The women in Indian mythology might be fewer in number, but their stories of strength and mystery in the pages of ancient texts and epics are many. They slayed demons and protected their devotees fiercely. From Parvati to Ashokasundari and from Bhamati to Mandodari, this collection features enchanting and fearless women who frequently led wars on behalf of the gods, were the backbone of their families and makers of their own destinies.

I Need to Pee
I Need to Pee by Neha Singh

 

Rahi simply loves slurping refreshing drinks, and so she always needs to pee. But boy, does she hate public loos! Travel with the cheeky Rahi and read all about her yucky, icky, sticky adventures in this quirky and vibrant book about the ever-relevant worry of having a safe and clean toilet experience.

Manya Learns To Roar by Shruthi Rao

Manya badly, badly wants to be Shere Khan in her school play. The Jungle Book is her favourite film and she knows all the lines. She’s sure she’ll be a superb Shere Khan.

But not everyone thinks so. Her classmate Rajat is always making fun of her stammer. Her English teacher thinks its risky to let her get on stage and her principal seems to agree.

The more anxious Manya gets, the worse her stammer becomes. Will Manya lose her dream role? Can she overcome her fears and learn to roar?

Strong women, behind the scenes

What do the strong women we know, go through to become who they are? What goes on behind the scenes – and what makes a woman strong?

Many of them have fought to bring the world where it is today. And we must continue to be inspired by them so we can continue their paths and legacy’s. Here is a list of books of strong women with strong voices, to inspire you, this Women’s Day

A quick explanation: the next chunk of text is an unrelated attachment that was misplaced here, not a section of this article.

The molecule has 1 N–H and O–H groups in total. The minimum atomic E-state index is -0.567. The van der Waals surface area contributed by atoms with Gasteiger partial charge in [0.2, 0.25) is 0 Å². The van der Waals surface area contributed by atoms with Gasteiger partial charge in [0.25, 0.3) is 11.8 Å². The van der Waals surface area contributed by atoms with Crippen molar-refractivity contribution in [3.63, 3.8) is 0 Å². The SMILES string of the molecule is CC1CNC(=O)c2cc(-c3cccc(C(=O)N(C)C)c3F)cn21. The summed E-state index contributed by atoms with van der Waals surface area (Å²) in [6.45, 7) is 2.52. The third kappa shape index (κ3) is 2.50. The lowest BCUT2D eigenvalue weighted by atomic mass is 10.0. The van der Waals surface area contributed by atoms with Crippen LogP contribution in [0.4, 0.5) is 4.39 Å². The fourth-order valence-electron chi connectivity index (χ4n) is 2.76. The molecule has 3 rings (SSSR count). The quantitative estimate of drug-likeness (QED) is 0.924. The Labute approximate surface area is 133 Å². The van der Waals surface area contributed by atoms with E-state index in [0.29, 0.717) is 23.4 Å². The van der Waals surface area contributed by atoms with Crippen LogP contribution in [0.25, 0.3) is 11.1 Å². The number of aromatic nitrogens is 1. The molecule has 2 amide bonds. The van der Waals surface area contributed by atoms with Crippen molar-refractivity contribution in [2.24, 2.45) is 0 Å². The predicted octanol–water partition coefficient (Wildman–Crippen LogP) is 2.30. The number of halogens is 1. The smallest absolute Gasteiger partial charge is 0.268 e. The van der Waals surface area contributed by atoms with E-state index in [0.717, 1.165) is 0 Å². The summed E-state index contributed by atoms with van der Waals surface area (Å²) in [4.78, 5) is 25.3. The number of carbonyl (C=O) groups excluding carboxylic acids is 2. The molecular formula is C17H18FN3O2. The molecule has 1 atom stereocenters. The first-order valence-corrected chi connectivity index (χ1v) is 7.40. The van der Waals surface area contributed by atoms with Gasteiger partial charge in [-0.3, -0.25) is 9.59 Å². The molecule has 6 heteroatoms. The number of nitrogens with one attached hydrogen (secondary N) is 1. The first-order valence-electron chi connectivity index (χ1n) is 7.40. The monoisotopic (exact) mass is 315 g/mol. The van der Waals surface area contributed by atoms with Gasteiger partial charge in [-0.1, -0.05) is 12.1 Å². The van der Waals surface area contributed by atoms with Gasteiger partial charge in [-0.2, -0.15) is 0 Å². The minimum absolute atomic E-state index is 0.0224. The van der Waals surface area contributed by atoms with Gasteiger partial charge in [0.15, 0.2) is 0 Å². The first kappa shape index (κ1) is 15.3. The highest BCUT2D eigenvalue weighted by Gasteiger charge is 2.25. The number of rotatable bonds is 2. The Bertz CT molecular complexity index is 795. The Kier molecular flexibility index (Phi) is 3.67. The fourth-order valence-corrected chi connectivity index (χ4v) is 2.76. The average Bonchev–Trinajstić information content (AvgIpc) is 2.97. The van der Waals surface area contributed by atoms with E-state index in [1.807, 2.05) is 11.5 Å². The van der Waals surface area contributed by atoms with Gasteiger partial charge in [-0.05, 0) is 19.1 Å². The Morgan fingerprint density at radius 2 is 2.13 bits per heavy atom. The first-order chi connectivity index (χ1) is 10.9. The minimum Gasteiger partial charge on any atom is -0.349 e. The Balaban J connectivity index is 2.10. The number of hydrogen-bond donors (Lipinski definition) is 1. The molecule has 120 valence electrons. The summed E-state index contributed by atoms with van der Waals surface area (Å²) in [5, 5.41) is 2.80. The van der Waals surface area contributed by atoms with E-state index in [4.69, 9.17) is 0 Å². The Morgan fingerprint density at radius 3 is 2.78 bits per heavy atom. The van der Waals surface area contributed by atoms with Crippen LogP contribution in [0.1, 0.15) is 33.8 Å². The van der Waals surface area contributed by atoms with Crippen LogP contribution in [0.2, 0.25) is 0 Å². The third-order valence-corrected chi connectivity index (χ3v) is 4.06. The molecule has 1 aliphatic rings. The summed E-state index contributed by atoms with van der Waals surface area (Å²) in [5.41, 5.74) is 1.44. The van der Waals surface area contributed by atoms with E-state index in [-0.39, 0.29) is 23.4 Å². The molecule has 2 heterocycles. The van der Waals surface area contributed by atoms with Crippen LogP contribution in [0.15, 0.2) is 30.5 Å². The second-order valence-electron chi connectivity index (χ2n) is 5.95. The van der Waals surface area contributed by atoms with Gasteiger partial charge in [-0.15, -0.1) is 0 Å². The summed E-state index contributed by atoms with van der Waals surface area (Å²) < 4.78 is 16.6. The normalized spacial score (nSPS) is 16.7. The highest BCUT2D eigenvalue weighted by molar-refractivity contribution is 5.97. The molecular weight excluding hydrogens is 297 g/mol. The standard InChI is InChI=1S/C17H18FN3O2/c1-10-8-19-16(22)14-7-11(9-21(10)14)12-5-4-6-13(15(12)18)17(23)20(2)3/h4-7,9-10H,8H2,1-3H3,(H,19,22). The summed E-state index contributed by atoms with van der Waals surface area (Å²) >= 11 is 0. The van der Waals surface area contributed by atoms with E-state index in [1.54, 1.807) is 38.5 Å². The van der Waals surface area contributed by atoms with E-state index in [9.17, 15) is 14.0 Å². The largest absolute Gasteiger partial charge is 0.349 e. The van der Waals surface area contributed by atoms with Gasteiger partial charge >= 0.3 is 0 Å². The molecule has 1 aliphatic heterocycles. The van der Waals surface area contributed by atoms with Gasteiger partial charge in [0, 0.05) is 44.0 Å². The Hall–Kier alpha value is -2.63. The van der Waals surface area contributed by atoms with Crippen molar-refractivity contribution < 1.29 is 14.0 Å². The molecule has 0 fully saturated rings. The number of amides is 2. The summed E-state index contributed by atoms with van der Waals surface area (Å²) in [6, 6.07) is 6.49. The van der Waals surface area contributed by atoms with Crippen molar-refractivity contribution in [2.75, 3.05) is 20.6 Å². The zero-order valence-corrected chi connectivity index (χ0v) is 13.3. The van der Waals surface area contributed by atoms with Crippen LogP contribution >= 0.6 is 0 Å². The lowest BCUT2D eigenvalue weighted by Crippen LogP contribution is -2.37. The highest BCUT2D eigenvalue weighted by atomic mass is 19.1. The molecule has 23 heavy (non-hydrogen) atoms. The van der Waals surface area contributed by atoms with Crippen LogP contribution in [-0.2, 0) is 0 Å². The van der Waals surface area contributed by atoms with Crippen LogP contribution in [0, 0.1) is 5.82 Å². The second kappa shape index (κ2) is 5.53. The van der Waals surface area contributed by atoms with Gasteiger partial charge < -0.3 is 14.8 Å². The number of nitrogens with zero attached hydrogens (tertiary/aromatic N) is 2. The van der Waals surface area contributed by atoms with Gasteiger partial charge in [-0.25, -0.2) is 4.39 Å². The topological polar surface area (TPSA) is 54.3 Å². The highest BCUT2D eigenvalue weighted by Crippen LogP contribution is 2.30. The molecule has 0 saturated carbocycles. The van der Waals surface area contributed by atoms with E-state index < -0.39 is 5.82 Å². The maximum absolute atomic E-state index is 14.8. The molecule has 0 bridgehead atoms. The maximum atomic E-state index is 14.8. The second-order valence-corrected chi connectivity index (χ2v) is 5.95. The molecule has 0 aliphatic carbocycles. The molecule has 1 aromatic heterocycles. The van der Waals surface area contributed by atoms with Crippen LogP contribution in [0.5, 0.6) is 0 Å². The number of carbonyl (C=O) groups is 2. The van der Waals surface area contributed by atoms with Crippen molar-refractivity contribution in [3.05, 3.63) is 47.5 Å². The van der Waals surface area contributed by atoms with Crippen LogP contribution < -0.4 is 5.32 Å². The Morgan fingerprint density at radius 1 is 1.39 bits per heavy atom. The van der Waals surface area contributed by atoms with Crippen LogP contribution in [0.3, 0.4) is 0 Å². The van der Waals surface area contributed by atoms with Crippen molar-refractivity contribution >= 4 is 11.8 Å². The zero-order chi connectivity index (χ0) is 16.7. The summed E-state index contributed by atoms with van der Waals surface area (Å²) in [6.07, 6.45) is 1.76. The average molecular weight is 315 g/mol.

Lajja
Lajja by Taslima Nasrin

A savage indictment of religious extremism and man’s inhumanity to man, Lajja was banned in Bangladesh but became a bestseller in the rest of the world. This brand-new translation marks the twentieth anniversary of this controversial novel. The Dattas Sudhamoy and Kironmoyee and their children, Suronjon and Maya have lived in Bangladesh all their lives. Despite being members of a small Hindu community that is terrorized at every opportunity by Muslim fundamentalists, they refuse to leave their country, unlike most of their friends and relatives.

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Split
Split by Taslima Nasrin 

 

Taslima Nasrin is known for her powerful writing on women’s rights and uncompromising criticism of religious fundamentalism. This defiance on her part had led to the ban on the Bengali original of this book by the Left Front in West Bengal as well as the Government of Bangladesh in 2003. While the West Bengal government lifted the injunction after the ban was struck down by the Calcutta High Court in 2005, Nasrin was eventually driven out of Kolkata and forced to expunge passages from the book, besides facing a four-million-dollar defamation lawsuit. Bold and evocative, Split: A Life opens a window to the experiences and works of one of the bravest writers of our times.

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Dark Holds No Terrors
The Dark Holds No Terrors by Shashi Deshpande 

‘Why are you still alive-why didn’t you die?’